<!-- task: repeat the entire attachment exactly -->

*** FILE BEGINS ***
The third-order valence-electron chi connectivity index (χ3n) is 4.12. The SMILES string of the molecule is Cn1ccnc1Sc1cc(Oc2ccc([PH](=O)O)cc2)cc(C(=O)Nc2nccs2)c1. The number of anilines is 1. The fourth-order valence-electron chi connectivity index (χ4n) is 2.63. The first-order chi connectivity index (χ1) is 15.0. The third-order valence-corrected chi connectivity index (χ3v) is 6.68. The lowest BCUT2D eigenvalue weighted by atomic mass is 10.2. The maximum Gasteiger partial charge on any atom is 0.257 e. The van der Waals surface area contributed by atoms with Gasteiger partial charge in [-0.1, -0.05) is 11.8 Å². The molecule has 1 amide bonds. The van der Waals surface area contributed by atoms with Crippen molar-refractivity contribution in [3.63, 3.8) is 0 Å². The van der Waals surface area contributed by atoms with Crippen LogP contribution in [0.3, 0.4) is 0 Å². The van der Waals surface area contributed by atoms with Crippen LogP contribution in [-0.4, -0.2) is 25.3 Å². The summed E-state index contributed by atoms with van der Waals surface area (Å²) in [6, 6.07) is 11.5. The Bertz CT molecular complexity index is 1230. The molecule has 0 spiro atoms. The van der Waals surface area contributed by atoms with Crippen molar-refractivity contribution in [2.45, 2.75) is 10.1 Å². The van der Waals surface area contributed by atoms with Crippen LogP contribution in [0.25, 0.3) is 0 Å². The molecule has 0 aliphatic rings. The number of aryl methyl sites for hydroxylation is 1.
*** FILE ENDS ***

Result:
The third-order valence-electron chi connectivity index (χ3n) is 4.12. The SMILES string of the molecule is Cn1ccnc1Sc1cc(Oc2ccc([PH](=O)O)cc2)cc(C(=O)Nc2nccs2)c1. The number of anilines is 1. The fourth-order valence-electron chi connectivity index (χ4n) is 2.63. The first-order chi connectivity index (χ1) is 15.0. The third-order valence-corrected chi connectivity index (χ3v) is 6.68. The lowest BCUT2D eigenvalue weighted by atomic mass is 10.2. The maximum Gasteiger partial charge on any atom is 0.257 e. The van der Waals surface area contributed by atoms with Gasteiger partial charge in [-0.1, -0.05) is 11.8 Å². The molecule has 1 amide bonds. The van der Waals surface area contributed by atoms with Crippen molar-refractivity contribution in [3.63, 3.8) is 0 Å². The van der Waals surface area contributed by atoms with Crippen LogP contribution in [0.3, 0.4) is 0 Å². The van der Waals surface area contributed by atoms with Crippen LogP contribution in [-0.4, -0.2) is 25.3 Å². The summed E-state index contributed by atoms with van der Waals surface area (Å²) in [6, 6.07) is 11.5. The Bertz CT molecular complexity index is 1230. The molecule has 0 spiro atoms. The van der Waals surface area contributed by atoms with Crippen molar-refractivity contribution in [2.45, 2.75) is 10.1 Å². The van der Waals surface area contributed by atoms with Crippen LogP contribution in [0.25, 0.3) is 0 Å². The molecule has 0 aliphatic rings. The number of aryl methyl sites for hydroxylation is 1.